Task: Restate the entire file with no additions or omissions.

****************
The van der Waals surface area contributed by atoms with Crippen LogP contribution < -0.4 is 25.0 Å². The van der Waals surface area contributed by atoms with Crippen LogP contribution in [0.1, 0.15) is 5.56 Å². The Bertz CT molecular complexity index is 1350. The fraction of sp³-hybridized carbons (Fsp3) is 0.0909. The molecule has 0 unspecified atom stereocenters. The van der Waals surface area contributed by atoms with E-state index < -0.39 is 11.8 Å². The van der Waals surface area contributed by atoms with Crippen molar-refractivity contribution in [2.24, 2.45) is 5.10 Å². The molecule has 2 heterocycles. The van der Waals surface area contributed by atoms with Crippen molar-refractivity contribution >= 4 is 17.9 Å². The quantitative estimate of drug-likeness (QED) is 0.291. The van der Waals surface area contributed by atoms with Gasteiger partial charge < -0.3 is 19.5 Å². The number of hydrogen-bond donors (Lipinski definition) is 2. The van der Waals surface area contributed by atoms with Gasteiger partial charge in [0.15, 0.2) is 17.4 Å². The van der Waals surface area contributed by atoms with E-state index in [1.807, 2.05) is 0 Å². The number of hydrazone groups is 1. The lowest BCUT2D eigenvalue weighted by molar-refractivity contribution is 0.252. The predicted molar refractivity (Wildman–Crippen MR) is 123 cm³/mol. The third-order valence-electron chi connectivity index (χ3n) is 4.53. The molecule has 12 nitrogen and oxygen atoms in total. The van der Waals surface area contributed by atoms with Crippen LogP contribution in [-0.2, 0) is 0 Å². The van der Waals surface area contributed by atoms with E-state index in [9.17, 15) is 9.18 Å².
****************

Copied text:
The van der Waals surface area contributed by atoms with Crippen LogP contribution < -0.4 is 25.0 Å². The van der Waals surface area contributed by atoms with Crippen LogP contribution in [0.1, 0.15) is 5.56 Å². The Bertz CT molecular complexity index is 1350. The fraction of sp³-hybridized carbons (Fsp3) is 0.0909. The molecule has 0 unspecified atom stereocenters. The van der Waals surface area contributed by atoms with E-state index < -0.39 is 11.8 Å². The van der Waals surface area contributed by atoms with Crippen molar-refractivity contribution in [2.24, 2.45) is 5.10 Å². The molecule has 2 heterocycles. The van der Waals surface area contributed by atoms with Crippen molar-refractivity contribution >= 4 is 17.9 Å². The quantitative estimate of drug-likeness (QED) is 0.291. The van der Waals surface area contributed by atoms with Gasteiger partial charge < -0.3 is 19.5 Å². The number of hydrogen-bond donors (Lipinski definition) is 2. The van der Waals surface area contributed by atoms with Gasteiger partial charge in [0.15, 0.2) is 17.4 Å². The van der Waals surface area contributed by atoms with E-state index in [1.807, 2.05) is 0 Å². The number of hydrazone groups is 1. The lowest BCUT2D eigenvalue weighted by molar-refractivity contribution is 0.252. The predicted molar refractivity (Wildman–Crippen MR) is 123 cm³/mol. The third-order valence-electron chi connectivity index (χ3n) is 4.53. The molecule has 12 nitrogen and oxygen atoms in total. The van der Waals surface area contributed by atoms with Crippen LogP contribution in [-0.2, 0) is 0 Å². The van der Waals surface area contributed by atoms with E-state index in [9.17, 15) is 9.18 Å².